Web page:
We called him GM because generally his motor was running. He was a big cat, pun’kin and white (the image above isn’t him, but it’s not super far off), and an outdoor cat because my brother, his nominal master, didn’t clean the litter box as often as our mother’s nose preferred. She gave up asking, discarded the litter box, and decreed that the cat, now an adolescent kitten, be ousted at night and whenever the house was unattended.

Some cats wouldn’t have taken kindly to such treatment. GM thrived on it. Although he ultimately died young, he lived with flair and packed more adventure into a half dozen years than other cats manage in two decades. He became a hunter so self-sufficient that grocery-store cat food nearly followed the litter box into the trash. We kept a dish of dry food in the kitchen, but he seldom touched it.

Much to my relief, he showed little interest in killing birds. Nor was he much of a mouser, preferring bigger game. One morning when he was only six months old, he was waiting beside a partially-eaten squirrel, which he’d placed on the welcome mat beside the newspaper.

Whatever reward he was expecting, he didn’t get, and that was the last time he did that. But we could tell he’d had a successful evening if his belly was distended and he was unusually lazy in the morning.

His favorite prey seemed to be rabbits, which he ate in their entirety except for the big bones of the thigh and the fur-ball of the cottontail. My brother and I would tally the kills when we mowed the lawn: clunk from something hidden in the grass, an explosion of fur, and we’d chalk another up to GM. In the summer, he averaged about four a week.

My mother was delighted. The daughter of a farmer, she had no sympathy for rabbits. And in the years we had GM, she had the best gardens of her life. Long before, she’d given up hope that our dog, a 20-pound poodle named Suzy, would rid the garden of rabbits. Suzy was eager to make the attempt, but her methods, although spectacular, did more damage to the garden than to the rabbits.

When we brought him into our home as a six-week-old kitten, one of our first tasks was to introduce him to the dog.

Suzy was fascinated and approached slowly, nose outstretched, sniffing. GM caught her scent and froze. Then, calmly and deliberately, he turned to my brother, arched his back and hissed. Instinct had taught him what “dog” smelled like, but not what one looked like. My brother was mortified that for the next few days, whenever the dog was in the room, his lovable little kitten sprouted claws and spat—at him.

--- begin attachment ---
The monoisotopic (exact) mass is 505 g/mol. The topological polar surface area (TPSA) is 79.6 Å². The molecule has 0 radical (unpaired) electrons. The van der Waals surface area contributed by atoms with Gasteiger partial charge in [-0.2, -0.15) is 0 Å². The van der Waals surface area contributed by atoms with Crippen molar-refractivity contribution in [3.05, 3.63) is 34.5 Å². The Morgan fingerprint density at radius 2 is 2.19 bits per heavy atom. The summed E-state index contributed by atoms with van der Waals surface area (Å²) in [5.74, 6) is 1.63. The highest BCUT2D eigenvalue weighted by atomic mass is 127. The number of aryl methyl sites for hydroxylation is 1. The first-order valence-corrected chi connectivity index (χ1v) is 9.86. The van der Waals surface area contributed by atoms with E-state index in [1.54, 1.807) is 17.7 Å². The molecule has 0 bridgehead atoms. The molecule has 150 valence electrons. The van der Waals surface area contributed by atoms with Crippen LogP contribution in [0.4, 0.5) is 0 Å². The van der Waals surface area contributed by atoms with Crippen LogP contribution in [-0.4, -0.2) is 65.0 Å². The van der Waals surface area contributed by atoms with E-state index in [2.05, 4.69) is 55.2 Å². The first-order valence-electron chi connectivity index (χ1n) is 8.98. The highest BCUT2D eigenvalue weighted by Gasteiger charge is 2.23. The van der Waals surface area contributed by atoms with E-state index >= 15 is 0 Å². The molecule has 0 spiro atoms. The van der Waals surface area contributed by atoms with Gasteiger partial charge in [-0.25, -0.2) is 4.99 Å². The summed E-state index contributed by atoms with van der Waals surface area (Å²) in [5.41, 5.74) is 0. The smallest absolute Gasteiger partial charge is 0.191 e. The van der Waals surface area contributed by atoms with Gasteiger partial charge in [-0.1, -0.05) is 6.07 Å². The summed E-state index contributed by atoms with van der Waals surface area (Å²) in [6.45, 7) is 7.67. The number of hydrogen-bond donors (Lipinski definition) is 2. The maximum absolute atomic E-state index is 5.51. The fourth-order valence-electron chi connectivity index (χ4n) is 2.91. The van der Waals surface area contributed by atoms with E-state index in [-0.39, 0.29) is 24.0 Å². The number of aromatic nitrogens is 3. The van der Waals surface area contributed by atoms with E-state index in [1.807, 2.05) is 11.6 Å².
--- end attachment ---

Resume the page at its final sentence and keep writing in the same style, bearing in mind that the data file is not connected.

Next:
Soon, however, the dog and cat developed a boisterous but friendly relationship. Even though GM was an outdoor cat and Suzy an indoor dog, GM ruled the house while Suzy ruled the yard. When he was young, the cat was intrigued by her floppy poodle ears, and delighted in ambushes, hooking his claws in the long hair of her ears and allowing himself to be dragged across the floor as she rapidly backpedaled. Since GM seemed able to appear magically out of nowhere, we worried that Suzy might eventually need Valium. Then we noticed that she deliberately sought him out, repeatedly venturing into areas where the prospects for ambush were highest.

Outdoors, the tables were turned. Occasionally, GM ambushed Suzy by leaping out of the bushes, but more often, she caught him in the open.

Her approach was similar to her method for dealing with rabbits, and equally non-lethal. With no thought of stealth, she would put on a burst of speed that could cover the entire length of the yard in about three seconds. Unlike rabbits–which seem to be able to hear a dog’s thoughts—GM  rarely saw her coming. Like a fullback about to throw a running block, she would lower her shoulder and bowl him over without breaking stride. A football referee would have called it an illegal block in the back—she seldom caught him except from behind—but Suzy scored it as a clean hit. She also knew it was the last chance she’d get for at least a day; she seldom even attempted a second pass.

GM, meanwhile, would somersault spectacularly and land on his feet, back arched, ready for action. Then he’d realize what had hit him. His bristles would relax, and he’d appease his wounded dignity by pretending to ignore her, as though to say he’d know she’d been there all along and had just been going along with the game.

As Suzy slipped into middle age and GM matured, the games became less rambunctious and more cooperative. GM loved to steal balls from the Ping-pong table, batting them around the basement floor. But he was reluctant to chase them if they went too far. He’d just crouch and stare.

Dogs—even poodles—have no such reserve. Suzy was hypnotized by GM’s play, and if he stopped because the ball went out of range, she would retrieve it, bouncing it in front of him—a sure target for even the most jaded cat. It was a game that usually persisted until the ball went under the sofa.

* * *

As an outdoor cat, GM never objected to being let out at night. But he seldom wanted to be put out in the middle of the day, and he seemed to sense the prospect hours in advance. Often, just as we were on the verge of leaving, someone would say, “Where’s the cat?” and we’d realize no one had seen him for at least an hour.

Unlike a dog or a human, a cat who doesn’t want to be found is smart enough not to come when you call his name. The only way to catch him is to go looking.

We all knew his favorite hiding places, but there were a lot of them, and it could take a while to track him down. He particularly liked to burrow into the pile of dirty clothes below the laundry chute, snoozing out of sight below the surface.